American short story writer Thom Jones has just died at age 71, from complications from diabetes. Here are some comments about a few of his stories I wrote several years ago:
Thom Jones appeared on the literary scene in the early 1990’s with a flurry of awards. His first story, ”The Pugilist at Rest,” was chosen for Best American Short Stories in 1992 and won first prize in the 1993 O. Henry Awards. His first book, also titled The Pugilist at Rest, was short listed for the 1993 National Book Award. The story “I Want to Live” was chosen for Best American Short Stories in 1993. “Cold Snap” was chosen for Best American Short Stories in 1994, and “Way Down Deep in the Jungle” appeared in Best American Short Stories in 1995. Jones was a Guggenheim Fellow in 1994 and 1995. His other short-story collections include Cold Snap, 1995, and Sonny Liston Was a Friend of Mine, 1999.
Jones was born in Aurora, Illinois in 1945, the first of three children. His father was a professional fighter who became an engineer in the aerospace industry. After his father left when Jones was a child, his mother remarried. Jones spent most of his childhood with his grandmother, who ran a grocery store. His interest in boxing came from his father who often took Jones, beginning when Jones was seven, to the gym for boxing lessons.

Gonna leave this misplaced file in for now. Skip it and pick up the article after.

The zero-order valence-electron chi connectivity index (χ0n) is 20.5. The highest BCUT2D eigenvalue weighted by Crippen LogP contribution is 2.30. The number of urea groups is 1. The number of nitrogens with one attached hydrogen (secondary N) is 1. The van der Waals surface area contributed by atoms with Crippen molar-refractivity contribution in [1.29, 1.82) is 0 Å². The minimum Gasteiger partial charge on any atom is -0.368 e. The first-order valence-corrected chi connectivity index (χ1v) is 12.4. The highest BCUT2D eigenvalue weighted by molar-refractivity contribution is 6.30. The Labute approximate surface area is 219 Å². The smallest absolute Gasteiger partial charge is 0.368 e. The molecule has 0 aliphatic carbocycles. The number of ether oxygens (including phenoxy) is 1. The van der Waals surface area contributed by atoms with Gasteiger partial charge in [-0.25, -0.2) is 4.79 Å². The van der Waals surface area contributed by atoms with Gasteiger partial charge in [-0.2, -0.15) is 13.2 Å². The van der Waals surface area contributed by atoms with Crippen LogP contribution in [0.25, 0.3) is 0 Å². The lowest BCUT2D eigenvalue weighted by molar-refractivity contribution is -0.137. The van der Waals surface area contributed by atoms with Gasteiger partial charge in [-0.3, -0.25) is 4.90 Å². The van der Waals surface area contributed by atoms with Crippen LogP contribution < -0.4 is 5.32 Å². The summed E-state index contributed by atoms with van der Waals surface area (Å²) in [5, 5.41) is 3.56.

Jones entered the Marine Corps in 1963, preparing to go to Vietnam. However, after receiving a head injury in a boxing match, he became epileptic and was not deployed overseas. On discharge from the service, he went to school at the University of Hawaii and then earned a degree in English from the University of Washington. He was accepted into the Iowa Writer’s Workshop at the University of Iowa, from which he received an M.F.A. in 1973. He bounced back and forth between work in Aurora as a janitor and work in Chicago and Seattle as an advertising copywriter. He got married and worked as a janitor for twelve years at North Thurston High School in Lacey, Washington, a suburb of Olympia, where his wife was librarian. In 1986, he began rehab treatment for alcoholism, after which he became diabetic.
Jones has said that one morning in 1992, he had got home from the graveyard shift and was watching the Today show on television and drinking ale when he saw an old Iowa classmate, Tracy Kidder, being interviewed. He said he was as low as he could get and just decided to start writing again. In his biographical comments in the 1993 O. Henry Award Prize Stories, he says he wrote the story "The Pugilist at Rest" in a sort of "controlled ecstatic frenzy." He recalls that one day, just as he was getting ready to go to work, his agent called to tell him that The New Yorker had accepted “The Pugilist at Rest.” About two minutes later, he says, she called to say that Esquire had accepted another story. Just as he started out the door to go to work, she called a third time to tell him that Harper’s was going to publish the story “I Want to Live.”